Ten Best Things about Russia
Posted by Lisa Hill on November 4, 2013
Back home again, and still scrapbooking our trip to Russia … I’ve had time to reflect and share my thoughts about it all. While Aussie tourists have been ubiquitous on all our previous travels, in Russia we found ourselves exotic. ‘From Avstralia’, they would say in delighted astonishment, ‘a long way!‘
Well, yes, of course it is, but Australia is a long way away from everywhere and the long-haul flight to Moscow isn’t much different to a long-haul flight to London or Paris or Rome. The tyranny of distance doesn’t explain why so few of us venture to Russia. So, here are my Ten Best Things about Russia to entice you!
1. Visiting Russia will clear your head of all those obsolete grey Cold War preconceptions that you have from the movies. Moscow is a dynamic, exciting city full of interesting things to see; St Petersburg is one of the most beautiful cities in the world.
2. Russia is a booklovers’ paradise. They are justifiably proud of their literary heritage and visiting the homes of Tolstoy, Chekhov and Dostoyevsky is a wonderful experience. Allow more time than we did so that you can go to the Pushkin Museum too.
3. Russian churches are breath-taking. Somehow the best ones survived Stalin’s aggressive atheism and German vindictiveness in defeat, and the Russians are brilliant at restorations. Because these churches are Orthodox they are quite different to anything you can see elsewhere, and if you are lucky you will also hear spine-tingling a cappella male voice choirs. (There are no musical instruments used in Russian Orthodox Churches).
4. Russian palaces and the museums now within them are spectacular. The Hermitage is only one of a number of amazing palaces. The tsars were the billionaires of their day and they, their friends and relations had so much money they didn’t know what to do with it all. They built astonishing palaces all over the place and filled with them with marvellous treasures. The Soviets flogged some of it off and the Germans trashed a lot of it, but there is still so much left that you could spend weeks just admiring it all. (See some here).
5. The Moscow Metro is brilliant. Do what we did, spend a couple of hours doing a circuit of it so that you can see the best of this architectural extravaganza. Marble walls, monstrous chandeliers, propaganda sculptures and carvings showcase all kinds of aspects of Soviet life, each station with a different theme. You’ll probably need a guide so you don’t miss the best ones, Krushchev put a stop to Stalin’s grandiose ‘gift’ to the Soviet people and the stations built in his time are positively Spartan.
5. Russia’s history is more than fascinating and visiting the actual sites of great moments in history is an experience that is more than mere tourism. In the palaces and churches are stories of Tsars ignoble and poignant, elsewhere you will hear about their tumultuous 20th century when they were a social laboratory under the Soviets, transformed from the extreme social inequity of Tsarist autocracy to experimental Communism, and then catapulted into modern capitalism and democracy. There will be references to what they demurely call ‘Soviet Times’ when they were traumatised by Stalinism and repressed by a string of Soviet dictators. And in so many places restored from the scorched earth barbarism of World War 2, you will come to understand their catastrophic losses in World War 2, with 9 million military deaths, more than 11 million civilians, and two million Soviet Jews sent to their deaths in the Holocaust. Because most of my generation grew up under Cold War hostility, I think that most tourists would gain a different perspective from learning about all this. I know that I did.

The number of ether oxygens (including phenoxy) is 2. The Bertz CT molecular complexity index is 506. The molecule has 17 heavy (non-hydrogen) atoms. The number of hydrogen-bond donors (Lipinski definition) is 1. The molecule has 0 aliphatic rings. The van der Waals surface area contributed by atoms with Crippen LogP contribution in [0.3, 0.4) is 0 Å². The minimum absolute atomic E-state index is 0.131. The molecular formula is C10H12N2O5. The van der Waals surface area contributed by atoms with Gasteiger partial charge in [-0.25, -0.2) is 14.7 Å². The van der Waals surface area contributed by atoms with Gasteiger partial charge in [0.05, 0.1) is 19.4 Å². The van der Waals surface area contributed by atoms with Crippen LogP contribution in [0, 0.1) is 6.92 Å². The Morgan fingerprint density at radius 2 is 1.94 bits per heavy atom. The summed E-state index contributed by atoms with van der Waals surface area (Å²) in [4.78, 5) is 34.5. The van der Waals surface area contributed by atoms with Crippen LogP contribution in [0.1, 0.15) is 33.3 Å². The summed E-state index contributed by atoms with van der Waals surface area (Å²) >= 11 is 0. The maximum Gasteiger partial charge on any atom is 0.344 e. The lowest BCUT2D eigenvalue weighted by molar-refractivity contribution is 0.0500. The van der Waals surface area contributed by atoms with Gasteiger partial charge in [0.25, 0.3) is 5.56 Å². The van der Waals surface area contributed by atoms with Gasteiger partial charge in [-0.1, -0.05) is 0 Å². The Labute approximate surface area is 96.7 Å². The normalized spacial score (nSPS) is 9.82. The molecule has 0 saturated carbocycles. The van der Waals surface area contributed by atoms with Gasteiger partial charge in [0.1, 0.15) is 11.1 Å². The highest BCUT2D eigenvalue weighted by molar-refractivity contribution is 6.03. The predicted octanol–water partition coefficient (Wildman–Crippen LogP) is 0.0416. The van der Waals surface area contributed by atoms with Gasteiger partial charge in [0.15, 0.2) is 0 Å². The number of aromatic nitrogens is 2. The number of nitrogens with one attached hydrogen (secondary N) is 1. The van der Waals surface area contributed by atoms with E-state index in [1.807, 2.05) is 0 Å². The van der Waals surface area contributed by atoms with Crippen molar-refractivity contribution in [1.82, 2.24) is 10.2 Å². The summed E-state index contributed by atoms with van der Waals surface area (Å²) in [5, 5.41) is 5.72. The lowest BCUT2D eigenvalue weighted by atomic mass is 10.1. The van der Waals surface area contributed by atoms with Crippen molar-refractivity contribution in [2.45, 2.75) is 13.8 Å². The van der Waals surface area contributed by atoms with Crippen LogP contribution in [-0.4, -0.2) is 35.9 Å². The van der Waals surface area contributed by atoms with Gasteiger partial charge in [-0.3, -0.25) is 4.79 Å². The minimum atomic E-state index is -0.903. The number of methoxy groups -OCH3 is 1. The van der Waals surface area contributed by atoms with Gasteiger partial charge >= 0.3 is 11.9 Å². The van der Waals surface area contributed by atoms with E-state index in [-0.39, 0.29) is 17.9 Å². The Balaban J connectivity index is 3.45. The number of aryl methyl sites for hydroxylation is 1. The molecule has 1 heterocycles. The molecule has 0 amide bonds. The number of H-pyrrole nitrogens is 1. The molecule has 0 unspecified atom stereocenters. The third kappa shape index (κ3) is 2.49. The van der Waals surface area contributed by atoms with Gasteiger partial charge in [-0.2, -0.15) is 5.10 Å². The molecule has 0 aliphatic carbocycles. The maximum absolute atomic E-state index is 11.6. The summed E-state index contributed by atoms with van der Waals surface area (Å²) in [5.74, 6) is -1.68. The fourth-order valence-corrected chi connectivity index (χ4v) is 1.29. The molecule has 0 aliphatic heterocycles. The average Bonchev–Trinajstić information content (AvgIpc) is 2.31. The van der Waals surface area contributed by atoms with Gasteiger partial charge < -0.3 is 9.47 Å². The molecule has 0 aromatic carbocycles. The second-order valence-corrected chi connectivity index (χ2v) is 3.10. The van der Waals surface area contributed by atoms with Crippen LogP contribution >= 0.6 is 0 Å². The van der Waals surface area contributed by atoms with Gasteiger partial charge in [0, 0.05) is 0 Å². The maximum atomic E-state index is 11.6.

6. Russian people are friendly, helpful, delighted by pitiful attempts to speak their language and tolerant of tourists who won’t even try. Younger people have learned English at school, and though some of them may not be very good at it, they are clever about guessing what you are asking. You will find it easier if you try to learn their alphabet, or at least carry a phrase book that has an alphabet that you can use to read the names of streets and train stations. But in restaurants where no one speaks English you will find that they are more nervous about getting it wrong than you are.
7. The tourist areas of Moscow and St Petersburg feel safe. Not once in a fortnight did we feel uneasy, even when we were on our own without a tour guide. I suspect that you are more likely to be pick-pocketed in Rome.
8. St Petersburg is only an hour from Berlin, and much more fun. Getting the visa is the only tedious part.
9. It is possible to spend a great holiday in Russia without eating any cabbage.
10. It is not possible to spend a holiday in Russia without trying some neat vodka. Good quality, expensive vodka is much better than the stuff you use in mixed drinks.